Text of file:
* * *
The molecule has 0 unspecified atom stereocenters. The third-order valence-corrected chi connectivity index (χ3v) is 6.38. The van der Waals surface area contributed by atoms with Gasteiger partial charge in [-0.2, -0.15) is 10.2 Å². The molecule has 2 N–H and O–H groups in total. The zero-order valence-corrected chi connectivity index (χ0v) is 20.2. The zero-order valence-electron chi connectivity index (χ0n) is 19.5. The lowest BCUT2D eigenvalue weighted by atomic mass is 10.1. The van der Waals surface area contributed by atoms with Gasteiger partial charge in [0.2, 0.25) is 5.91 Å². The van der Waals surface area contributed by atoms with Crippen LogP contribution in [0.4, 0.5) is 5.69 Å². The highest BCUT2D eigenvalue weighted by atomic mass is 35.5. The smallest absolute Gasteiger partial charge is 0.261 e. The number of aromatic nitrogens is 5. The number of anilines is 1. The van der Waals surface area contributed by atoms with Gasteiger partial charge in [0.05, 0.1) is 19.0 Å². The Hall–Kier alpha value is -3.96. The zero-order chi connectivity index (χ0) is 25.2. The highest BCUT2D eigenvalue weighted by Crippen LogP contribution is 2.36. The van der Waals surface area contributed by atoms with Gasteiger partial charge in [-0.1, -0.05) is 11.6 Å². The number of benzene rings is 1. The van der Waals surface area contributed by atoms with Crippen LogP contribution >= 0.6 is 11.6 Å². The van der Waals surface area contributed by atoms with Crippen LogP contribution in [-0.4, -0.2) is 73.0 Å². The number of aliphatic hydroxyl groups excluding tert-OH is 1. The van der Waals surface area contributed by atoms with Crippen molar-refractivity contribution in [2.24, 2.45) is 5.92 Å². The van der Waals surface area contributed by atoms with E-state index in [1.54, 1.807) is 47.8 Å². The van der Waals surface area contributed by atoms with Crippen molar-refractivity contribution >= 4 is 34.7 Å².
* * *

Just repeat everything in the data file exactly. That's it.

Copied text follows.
The molecule has 0 unspecified atom stereocenters. The third-order valence-corrected chi connectivity index (χ3v) is 6.38. The van der Waals surface area contributed by atoms with Gasteiger partial charge in [-0.2, -0.15) is 10.2 Å². The molecule has 2 N–H and O–H groups in total. The zero-order valence-corrected chi connectivity index (χ0v) is 20.2. The zero-order valence-electron chi connectivity index (χ0n) is 19.5. The lowest BCUT2D eigenvalue weighted by atomic mass is 10.1. The van der Waals surface area contributed by atoms with Gasteiger partial charge in [0.2, 0.25) is 5.91 Å². The van der Waals surface area contributed by atoms with Crippen LogP contribution in [0.4, 0.5) is 5.69 Å². The highest BCUT2D eigenvalue weighted by atomic mass is 35.5. The smallest absolute Gasteiger partial charge is 0.261 e. The number of aromatic nitrogens is 5. The number of anilines is 1. The van der Waals surface area contributed by atoms with Gasteiger partial charge in [0.05, 0.1) is 19.0 Å². The Hall–Kier alpha value is -3.96. The zero-order chi connectivity index (χ0) is 25.2. The highest BCUT2D eigenvalue weighted by Crippen LogP contribution is 2.36. The van der Waals surface area contributed by atoms with Gasteiger partial charge in [-0.1, -0.05) is 11.6 Å². The number of benzene rings is 1. The van der Waals surface area contributed by atoms with Crippen LogP contribution >= 0.6 is 11.6 Å². The van der Waals surface area contributed by atoms with Crippen LogP contribution in [-0.4, -0.2) is 73.0 Å². The number of aliphatic hydroxyl groups excluding tert-OH is 1. The van der Waals surface area contributed by atoms with Crippen molar-refractivity contribution in [2.24, 2.45) is 5.92 Å². The van der Waals surface area contributed by atoms with E-state index in [1.54, 1.807) is 47.8 Å². The van der Waals surface area contributed by atoms with Crippen molar-refractivity contribution >= 4 is 34.7 Å².